What libraries and others are doing for Sunshine Week:

  • Northern CA Association of Law Libraries (NOCALL), in association with the Special Library Association Sierra Nevada Chapter, is sponsoring 2 Sunshine Week events; one in Sacramento and one in San Francisco. Both have interesting lists of speakers and require registration for a small fee ($20 for Sacramento event and $15 for SF event). In addition, the SF event immediately precedes the NOCALL Spring Institute on information piracy, “Piracy on the Barbary Coast” which NOCALL and SLA members can attend at the NOCALL member rate, and later in the evening, a celebration of NOCALL’s 30th anniversary.
  • Freedom of Information Day at the New York Public Library. Tuesday, March 16, 2010, 10:30 – noon. Conference Room 18 on the lower level of New York Public Library (188 Madison Ave. @ 34th St.).

    This year’s guest speaker is Heather Joseph, Executive Director, the Scholarly Publishing and Academic Resources Coalition, (SPARC), an international alliance of academic and research libraries working to create a more open system of scholarly communications. FOIA day has been held at NYPL annually since 1993.

  • California State University San Bernardino Pfau Library has partnered with the San Bernardino League of Women Voters to be a site for the OpenTheGovernment.org webinar on government transparency. This is the second year that Pfau Library has participated. You can see video of last year.
  • The web site www.TalkStandards.com will focus on open government during its monthly online forum. The forum will take place on Thursday March 18th from 8-12 Pacific / 11-3 EST / 4-8pm GMT.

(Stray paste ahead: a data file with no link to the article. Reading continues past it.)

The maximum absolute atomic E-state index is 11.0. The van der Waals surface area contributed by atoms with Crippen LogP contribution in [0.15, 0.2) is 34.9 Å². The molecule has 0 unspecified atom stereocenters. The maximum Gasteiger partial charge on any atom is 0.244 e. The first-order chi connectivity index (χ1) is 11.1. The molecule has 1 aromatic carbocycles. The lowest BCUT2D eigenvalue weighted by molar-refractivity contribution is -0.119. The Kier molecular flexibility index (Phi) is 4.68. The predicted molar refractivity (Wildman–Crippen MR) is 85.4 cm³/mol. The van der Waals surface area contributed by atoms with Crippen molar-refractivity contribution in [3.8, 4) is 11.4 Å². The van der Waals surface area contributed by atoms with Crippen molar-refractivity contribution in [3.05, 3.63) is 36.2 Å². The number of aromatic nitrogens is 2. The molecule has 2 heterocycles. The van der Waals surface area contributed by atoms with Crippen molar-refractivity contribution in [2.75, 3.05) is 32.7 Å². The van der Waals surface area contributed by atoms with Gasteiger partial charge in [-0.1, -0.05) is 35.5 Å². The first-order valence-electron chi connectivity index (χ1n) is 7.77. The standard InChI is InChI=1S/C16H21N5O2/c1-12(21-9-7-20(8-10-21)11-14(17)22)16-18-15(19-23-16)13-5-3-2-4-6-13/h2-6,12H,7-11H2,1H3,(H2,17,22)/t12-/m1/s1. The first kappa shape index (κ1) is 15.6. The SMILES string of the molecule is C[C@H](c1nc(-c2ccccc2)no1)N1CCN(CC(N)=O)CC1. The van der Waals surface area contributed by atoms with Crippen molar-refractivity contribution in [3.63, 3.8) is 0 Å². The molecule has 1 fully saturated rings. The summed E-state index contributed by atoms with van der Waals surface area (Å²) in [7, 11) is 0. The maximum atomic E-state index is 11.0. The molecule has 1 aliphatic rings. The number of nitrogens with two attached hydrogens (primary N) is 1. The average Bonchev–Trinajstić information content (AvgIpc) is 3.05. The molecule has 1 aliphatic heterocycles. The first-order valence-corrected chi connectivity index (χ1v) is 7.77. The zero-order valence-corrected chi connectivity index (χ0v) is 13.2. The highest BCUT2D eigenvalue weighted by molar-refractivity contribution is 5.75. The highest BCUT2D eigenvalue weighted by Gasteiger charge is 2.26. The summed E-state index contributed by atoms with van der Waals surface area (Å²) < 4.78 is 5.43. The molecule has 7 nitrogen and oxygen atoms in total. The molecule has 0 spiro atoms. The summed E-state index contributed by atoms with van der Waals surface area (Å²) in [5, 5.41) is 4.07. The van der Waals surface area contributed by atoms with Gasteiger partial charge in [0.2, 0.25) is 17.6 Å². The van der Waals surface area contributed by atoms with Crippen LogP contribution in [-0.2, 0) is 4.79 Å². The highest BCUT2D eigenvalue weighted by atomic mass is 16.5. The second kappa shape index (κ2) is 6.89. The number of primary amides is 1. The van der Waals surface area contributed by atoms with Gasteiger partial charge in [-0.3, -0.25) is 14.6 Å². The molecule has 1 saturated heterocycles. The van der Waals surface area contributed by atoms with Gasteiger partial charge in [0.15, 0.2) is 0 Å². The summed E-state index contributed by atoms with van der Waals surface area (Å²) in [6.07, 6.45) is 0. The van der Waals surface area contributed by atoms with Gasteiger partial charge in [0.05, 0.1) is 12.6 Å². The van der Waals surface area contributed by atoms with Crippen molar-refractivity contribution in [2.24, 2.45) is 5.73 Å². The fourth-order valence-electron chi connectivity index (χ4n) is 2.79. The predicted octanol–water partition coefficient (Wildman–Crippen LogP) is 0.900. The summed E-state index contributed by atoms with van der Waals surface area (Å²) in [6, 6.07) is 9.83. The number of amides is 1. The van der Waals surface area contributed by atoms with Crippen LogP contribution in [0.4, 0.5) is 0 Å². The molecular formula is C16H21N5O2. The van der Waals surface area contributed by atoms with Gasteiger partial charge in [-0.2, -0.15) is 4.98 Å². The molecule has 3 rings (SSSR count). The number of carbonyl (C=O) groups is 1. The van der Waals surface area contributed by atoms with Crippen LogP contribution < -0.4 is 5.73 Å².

TalkStandards is an active online community where ICT developers, researchers, policymakers and other interested parties can share ideas and collaborate on the global standards system. Each month, a timely topic is chosen (last month, it was eHealth, for example).

Top 25 censored stories of 2009/2010

I can’t believe Project Censored has been doing what they do for 34 years! That is, the media research program has been teaching Sonoma State University students and the public about censorship, the [w:First Amendment to the United States Constitution] and the importance of a free press in the US by researching important national news stories that are underreported, ignored, misrepresented, or censored by the US corporate media. I hope everyone reading this will purchase or donate a copy of Top Censored Stories of 2009/2010 to their local library. And also please consider donating some $$ to this worthy cause.

Note: FGI has no connection to or affiliation with Project Censored. We just love their work!

Top Censored Stories of 2009/2010

Project Censored releases 2010 top 25 “news that didn’t make the news”

Project Censored, a media research project from Sonoma State University in California every year puts out a list of “news that didn’t make the news.” They’ve just released their 2010 edition (see below). I hope lots of people will go out and get a copy for themselves and their local libraries because this is what journalism is all about. It is the flip side of govt transparency as more available govt information makes for better and more thorough journalism.

[Thanks for the tip Crooks and Liars!]